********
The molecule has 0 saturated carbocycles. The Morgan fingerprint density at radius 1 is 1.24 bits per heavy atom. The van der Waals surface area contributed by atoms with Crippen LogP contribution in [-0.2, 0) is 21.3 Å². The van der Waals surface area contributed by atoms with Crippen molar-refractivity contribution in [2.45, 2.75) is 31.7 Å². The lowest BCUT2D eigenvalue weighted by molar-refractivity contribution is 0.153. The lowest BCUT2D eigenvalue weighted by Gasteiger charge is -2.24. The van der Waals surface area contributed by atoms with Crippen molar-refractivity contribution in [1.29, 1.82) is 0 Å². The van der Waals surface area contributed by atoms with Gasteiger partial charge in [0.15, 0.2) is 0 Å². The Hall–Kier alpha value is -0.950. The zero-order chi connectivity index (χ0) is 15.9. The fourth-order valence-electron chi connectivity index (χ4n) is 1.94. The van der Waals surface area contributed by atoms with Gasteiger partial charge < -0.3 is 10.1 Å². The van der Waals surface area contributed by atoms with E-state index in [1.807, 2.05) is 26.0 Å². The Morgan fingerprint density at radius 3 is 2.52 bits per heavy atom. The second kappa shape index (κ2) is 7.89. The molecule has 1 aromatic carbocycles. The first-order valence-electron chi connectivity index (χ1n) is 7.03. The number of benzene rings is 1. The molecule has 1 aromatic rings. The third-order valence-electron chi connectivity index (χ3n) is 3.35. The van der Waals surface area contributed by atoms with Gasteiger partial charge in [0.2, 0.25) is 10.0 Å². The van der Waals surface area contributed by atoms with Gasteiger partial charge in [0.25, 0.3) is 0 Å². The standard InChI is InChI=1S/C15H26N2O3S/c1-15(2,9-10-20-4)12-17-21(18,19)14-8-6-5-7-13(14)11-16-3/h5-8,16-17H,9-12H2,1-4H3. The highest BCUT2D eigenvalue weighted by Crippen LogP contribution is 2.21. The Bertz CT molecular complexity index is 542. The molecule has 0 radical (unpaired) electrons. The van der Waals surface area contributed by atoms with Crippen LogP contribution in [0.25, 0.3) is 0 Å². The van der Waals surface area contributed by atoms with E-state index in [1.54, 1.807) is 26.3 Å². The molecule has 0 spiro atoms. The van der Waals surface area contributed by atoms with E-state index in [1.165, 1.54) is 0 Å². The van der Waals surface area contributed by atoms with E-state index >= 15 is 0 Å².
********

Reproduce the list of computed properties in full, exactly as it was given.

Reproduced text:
The molecule has 0 saturated carbocycles. The Morgan fingerprint density at radius 1 is 1.24 bits per heavy atom. The van der Waals surface area contributed by atoms with Crippen LogP contribution in [-0.2, 0) is 21.3 Å². The van der Waals surface area contributed by atoms with Crippen molar-refractivity contribution in [2.45, 2.75) is 31.7 Å². The lowest BCUT2D eigenvalue weighted by molar-refractivity contribution is 0.153. The lowest BCUT2D eigenvalue weighted by Gasteiger charge is -2.24. The van der Waals surface area contributed by atoms with Crippen molar-refractivity contribution in [1.29, 1.82) is 0 Å². The van der Waals surface area contributed by atoms with Gasteiger partial charge in [0.15, 0.2) is 0 Å². The Hall–Kier alpha value is -0.950. The zero-order chi connectivity index (χ0) is 15.9. The fourth-order valence-electron chi connectivity index (χ4n) is 1.94. The van der Waals surface area contributed by atoms with Gasteiger partial charge < -0.3 is 10.1 Å². The van der Waals surface area contributed by atoms with E-state index in [1.807, 2.05) is 26.0 Å². The Morgan fingerprint density at radius 3 is 2.52 bits per heavy atom. The second kappa shape index (κ2) is 7.89. The molecule has 1 aromatic carbocycles. The first-order valence-electron chi connectivity index (χ1n) is 7.03. The number of benzene rings is 1. The molecule has 1 aromatic rings. The third-order valence-electron chi connectivity index (χ3n) is 3.35. The van der Waals surface area contributed by atoms with Gasteiger partial charge in [0.2, 0.25) is 10.0 Å². The van der Waals surface area contributed by atoms with Gasteiger partial charge in [0.25, 0.3) is 0 Å². The standard InChI is InChI=1S/C15H26N2O3S/c1-15(2,9-10-20-4)12-17-21(18,19)14-8-6-5-7-13(14)11-16-3/h5-8,16-17H,9-12H2,1-4H3. The highest BCUT2D eigenvalue weighted by Crippen LogP contribution is 2.21. The Bertz CT molecular complexity index is 542. The molecule has 0 radical (unpaired) electrons. The van der Waals surface area contributed by atoms with Crippen LogP contribution in [0.25, 0.3) is 0 Å². The van der Waals surface area contributed by atoms with E-state index in [1.54, 1.807) is 26.3 Å². The molecule has 0 spiro atoms. The van der Waals surface area contributed by atoms with E-state index in [1.165, 1.54) is 0 Å². The van der Waals surface area contributed by atoms with E-state index >= 15 is 0 Å².